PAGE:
Recent Practices And Trends Within Operations Management

Tony Polito, East Carolina University
Larry Seese, East Carolina University
The methodologies and topics employed within the discipline of POM (Production &
Operations Management) appear to be under metamorphosis.
Since the early 1990s, the nature of POM methodologies has become an increasing topic
of interest after Meredith, et. al. (Meredith, Raturi, Amoako-Gyampah, & Kaplan, 1989), Flynn
et. al. (Flynn, Sakakibara, Schroeder, Bates, & Flynn, 1990), Swamidass (Swamidass, 1991) and
others argued that POM research, given its Management Science / Operations Research roots,
relied far too heavily upon deductive, quantitative methods such as simulation. In general, all of
these authors argued for the need to move POM research toward the empirical realm and its
associated methodologies. This theme continued through the 1990s literature in the form of calls
for additional POM case study research (Meredith & Samson, 2001; Meredith, 1998), POM case
study primers (McCutcheon & Meredith, 1993; Stuart, McCutcheon, Handfield, McLachlin, &
Samson, 2002), an assessment of empirical methods recently employed in POM research
(Scudder & Hill, 1998), a similar assessment of POM survey-based research (Malhotra &
Grover, 1998) as well as several articles discussing the theory-building aspects of empirical
research (Amundson, 1998; Handfield & Melnyk, 1998; Melnyk & Handfield, 1998; Wacker,
1998). Yet only one 1999 paper has actually investigated POM methodology (Pannirselvam,
Ferguson, Ash, & Siferd, 1999).
The types of topics pursued is also an area of interest and much informal discussion
among POM faculty, as they seek to understand the new direction their discipline is taking; there
is much speculation regarding whether a number of topical areas (e.g., supply chain
management, enterprise resource planning, global operations, logistics and quality have
sufficiently evolved to merit curricular changes or even mutually exclusive disciplines. A 1980
article (Chase, 1980) formally studies historical POM topics and makes recommendations
regarding future research. Little work of this type has been done in the quarter century since
then. A 1990 study classified and tallied POM dissertations by topic (Meredith & AmoakoGyampah, 1990), a 1999 study investigated POM topics (Pannirselvam et al., 1999), a 2000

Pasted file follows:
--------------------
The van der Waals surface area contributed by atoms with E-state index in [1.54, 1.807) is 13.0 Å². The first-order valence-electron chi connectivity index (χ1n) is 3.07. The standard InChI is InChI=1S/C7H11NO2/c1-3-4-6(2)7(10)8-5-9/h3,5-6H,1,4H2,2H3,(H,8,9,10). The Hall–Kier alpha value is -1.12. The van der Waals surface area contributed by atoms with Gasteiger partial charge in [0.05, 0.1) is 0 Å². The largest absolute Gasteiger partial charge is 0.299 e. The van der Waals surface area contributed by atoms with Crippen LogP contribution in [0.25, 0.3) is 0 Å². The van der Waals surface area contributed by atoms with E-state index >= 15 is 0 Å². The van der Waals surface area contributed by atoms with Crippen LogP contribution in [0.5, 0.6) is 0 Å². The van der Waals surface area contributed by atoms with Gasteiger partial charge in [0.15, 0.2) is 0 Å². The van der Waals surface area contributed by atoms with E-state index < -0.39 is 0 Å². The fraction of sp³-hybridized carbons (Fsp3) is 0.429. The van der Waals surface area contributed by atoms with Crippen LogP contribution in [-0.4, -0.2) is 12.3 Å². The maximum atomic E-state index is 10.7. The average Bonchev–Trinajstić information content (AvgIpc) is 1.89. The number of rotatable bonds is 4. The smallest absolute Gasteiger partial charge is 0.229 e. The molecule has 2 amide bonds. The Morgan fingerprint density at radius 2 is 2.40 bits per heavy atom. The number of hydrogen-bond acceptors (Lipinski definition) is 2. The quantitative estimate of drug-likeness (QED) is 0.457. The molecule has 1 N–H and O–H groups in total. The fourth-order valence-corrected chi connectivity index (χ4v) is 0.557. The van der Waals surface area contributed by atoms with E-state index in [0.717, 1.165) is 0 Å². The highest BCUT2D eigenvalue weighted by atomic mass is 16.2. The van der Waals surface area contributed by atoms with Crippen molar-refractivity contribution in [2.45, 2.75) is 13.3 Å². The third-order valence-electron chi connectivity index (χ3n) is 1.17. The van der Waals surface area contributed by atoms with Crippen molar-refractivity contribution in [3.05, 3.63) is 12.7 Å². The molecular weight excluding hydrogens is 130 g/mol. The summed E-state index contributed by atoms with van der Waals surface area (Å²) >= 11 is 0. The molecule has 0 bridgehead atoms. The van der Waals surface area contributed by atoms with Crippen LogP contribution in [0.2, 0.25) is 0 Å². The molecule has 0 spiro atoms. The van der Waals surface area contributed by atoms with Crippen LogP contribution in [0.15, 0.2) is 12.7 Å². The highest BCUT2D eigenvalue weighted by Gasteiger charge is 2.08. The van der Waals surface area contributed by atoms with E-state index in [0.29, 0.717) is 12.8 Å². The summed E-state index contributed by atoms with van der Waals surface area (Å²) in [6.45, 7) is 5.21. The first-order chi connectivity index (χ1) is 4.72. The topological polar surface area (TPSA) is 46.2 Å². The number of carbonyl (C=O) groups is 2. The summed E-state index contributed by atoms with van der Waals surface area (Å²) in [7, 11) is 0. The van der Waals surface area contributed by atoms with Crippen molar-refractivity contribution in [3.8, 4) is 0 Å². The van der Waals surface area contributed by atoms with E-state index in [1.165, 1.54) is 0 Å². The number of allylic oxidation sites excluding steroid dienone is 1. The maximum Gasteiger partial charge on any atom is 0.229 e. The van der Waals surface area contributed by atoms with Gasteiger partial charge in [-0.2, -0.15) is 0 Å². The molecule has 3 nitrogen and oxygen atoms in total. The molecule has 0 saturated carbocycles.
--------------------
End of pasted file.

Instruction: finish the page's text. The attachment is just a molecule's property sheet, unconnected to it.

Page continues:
article examined the frequency of articles regarding global/international operations
management.(Prasad & Babbar, 2000), and a work-in-progress regarding the surveying of POM
faculty on topical coverage was presented at a national conference (Cook & Heiser, 2001).
In the interest of contributing discipline knowledge to the discipline in these areas, 217
articles from the discipline’s leading journal spanning the period 1993-2000 were coded for
methodology and topic. The resulting data evidences practices and trends in POM
methodologies and topics.
Amundson, S. D. (1998). Relationships between theory-driven empirical research in operations
management and other disciplines. Journal of Operations Management, 16(4), 341-359.
Chase, R. B. (1980). A classification and evaluation of research in operations management.
Journal of Operations Management, 1(1), 9-14.
Cook, L. S., & Heiser, D. R. (2001). Pushing the boundaries : Redefining operations
management curriculum. Paper presented at the 32nd Annual Meeting of the Decision
Sciences Institute, San Francisco, California.
Flynn, B. B., Sakakibara, S., Schroeder, R. G., Bates, K. A., & Flynn, E. J. (1990). Empirical
research methods in operations management. Journal of Operations Management, 9(2),
Handfield, R. B., & Melnyk, S. A. (1998). The scientific theory-building process: a primer using
the case of TQM. Journal of Operations Management, 16(4), 321-339.
Malhotra, M. K., & Grover, V. (1998). An assessment of survey research in POM: from
constructs to theory. Journal of Operations Management, 16(4), 407-425.
McCutcheon, D. M., & Meredith, J. R. (1993). Conducting case study research in operations
management. Journal of Operations Management, 11(3), 239-356.
Melnyk, S. A., & Handfield, R. B. (1998). May you live in interesting times ... the emergence of
theory-driven empirical research. Journal of Operations Management, 16(4), 311-319.
Meredith, J., & Samson, D. (2001). Call for papers: Special issue of Journal of Operations
Management on case study and field research. Journal of Operations Management, 19(1),
Meredith, J. R. (1998). Building operations management theory through case and field research.
Journal of Operations Management, 16(4), 441-454.
Meredith, J. R., & Amoako-Gyampah, K. (1990). The genealogy of operations management.
Journal of Operations Management, 9(2), 146-167.
Meredith, J. R., Raturi, A., Amoako-Gyampah, K., & Kaplan, B. (1989). Alternative research
paradigms in operations. Journal of Operations Management, 8(4), 297-326.
Pannirselvam, G. P., Ferguson, L. A., Ash, R. C., & Siferd, S. P. (1999). Operations management
research: an update for the 1990s. Journal of Operations Management, 18(1), 95-112.
Prasad, S., & Babbar, S. (2000). International operations management research. Journal of
Operations Management, 18(3), 209-247.
Scudder, G. D., & Hill, C. A. (1998). A review and classification of empirical research in
operations management. Journal of Operations Management, 16(1), 91-101.
Stuart, F. I., McCutcheon, D. M., Handfield, R. B., McLachlin, R., & Samson, D. (2002).
Effective case research in operations management: a process perspective. Journal of
Operations Management, 20(5), 419-433.
Swamidass, P. M. (1991). Empirical science: new frontier in operations management research.
Academy of Management Review, 16(4), 793-814.
Wacker, J. G. (1998). A definition of theory: research guidelines for different theory-building
research methods in operations management. Journal of Operations Management, 16(4),